To main content

Utilization of Health Care Services at the End of Life

Utilization of Health Care Services at the End of Life

Published 22 August 2013

The purpose of the project is to describe the use of health services, and associated costs in the last years of life, and to identify factors that affect consumption at individual and system levels. The conditions for the qualitative good terminal care outside hospitals is also a key research questions in the project.

About 40,000 people die in Norway every year. About 80 percent of those are over 70 years old, and 60 percent are over 80 years old when they die. In general, the use of health services increases in the last years of life. In the context of changes in age structure over the next decades, with increasing numbers of elderly, this implies challenges for the health services. Knowledge of the consumption of health care in the last years of life, and associated costs, is therefore highly relevant for service providers, health professionals and health authorities, regarding capacity and design of future health care.

Greater emphasis on decentralised services is seen both internationally and in Norway, and this is one of the main goals of the Coordination Reform. To facilitate good services at the end of life is an important part of this. The trend in recent years has been an increasing proportion of people die outside hospitals. What factors contributes to this trend? Are there significant differences in use of services in the last years of life for those who die in hospitals and elsewhere? Are differences in health care consumptions in the last years of life primarily related to the characteristics of the patients, or can observed differences be explained by differences in demand and supply conditions in the health care services? Is care in the final stages of life outside the hospital in keeping with patients' wishes and are the municipalities equipped to provide high quality services? Will shift in responsibilities and tasks from hospital to municipalities help to reduce the overall costs of health care related to the last years of life? A good knowledge base is essential to answer those questions.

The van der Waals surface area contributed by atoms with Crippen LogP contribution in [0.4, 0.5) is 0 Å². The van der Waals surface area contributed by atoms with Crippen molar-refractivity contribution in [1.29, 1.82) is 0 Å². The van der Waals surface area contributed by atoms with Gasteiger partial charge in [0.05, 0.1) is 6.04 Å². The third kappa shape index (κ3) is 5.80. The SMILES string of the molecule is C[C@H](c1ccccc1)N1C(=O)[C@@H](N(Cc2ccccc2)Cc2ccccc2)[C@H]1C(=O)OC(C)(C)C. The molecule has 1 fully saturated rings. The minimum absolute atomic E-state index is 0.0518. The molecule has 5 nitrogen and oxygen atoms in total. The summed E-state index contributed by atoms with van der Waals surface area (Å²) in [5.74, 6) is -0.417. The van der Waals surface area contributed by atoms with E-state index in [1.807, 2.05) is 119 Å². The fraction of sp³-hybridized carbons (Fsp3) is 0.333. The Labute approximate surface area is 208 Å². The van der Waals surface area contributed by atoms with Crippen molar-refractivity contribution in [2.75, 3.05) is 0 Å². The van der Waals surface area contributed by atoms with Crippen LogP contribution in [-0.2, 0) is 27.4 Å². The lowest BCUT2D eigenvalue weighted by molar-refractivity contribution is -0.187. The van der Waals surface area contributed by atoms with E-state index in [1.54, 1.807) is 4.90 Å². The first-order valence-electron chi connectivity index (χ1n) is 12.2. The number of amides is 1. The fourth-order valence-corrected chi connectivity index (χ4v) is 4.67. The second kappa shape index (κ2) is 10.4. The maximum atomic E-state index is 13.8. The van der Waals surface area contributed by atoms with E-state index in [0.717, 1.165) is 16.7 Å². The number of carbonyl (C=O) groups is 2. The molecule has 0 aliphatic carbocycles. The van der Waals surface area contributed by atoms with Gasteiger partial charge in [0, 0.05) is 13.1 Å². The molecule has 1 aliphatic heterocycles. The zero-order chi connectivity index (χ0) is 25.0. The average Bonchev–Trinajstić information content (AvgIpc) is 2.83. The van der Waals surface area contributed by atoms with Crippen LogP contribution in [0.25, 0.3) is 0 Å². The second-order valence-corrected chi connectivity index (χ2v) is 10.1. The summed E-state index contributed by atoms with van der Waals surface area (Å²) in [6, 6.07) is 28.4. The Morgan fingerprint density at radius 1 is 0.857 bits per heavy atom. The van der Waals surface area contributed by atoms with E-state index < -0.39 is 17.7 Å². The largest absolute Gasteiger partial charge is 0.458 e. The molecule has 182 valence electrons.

The project will contribute to this knowledge through quantitative analyses of data from national health registers, and through qualitative analyses based on data collected through interviews with family members and health care providers in three municipalities, and survey among health professionals in a community sample of municipalities.

The project is funded by the Norwegian Research Council.

Participants:

Senior Research Scientist

Project duration

2012 - 2015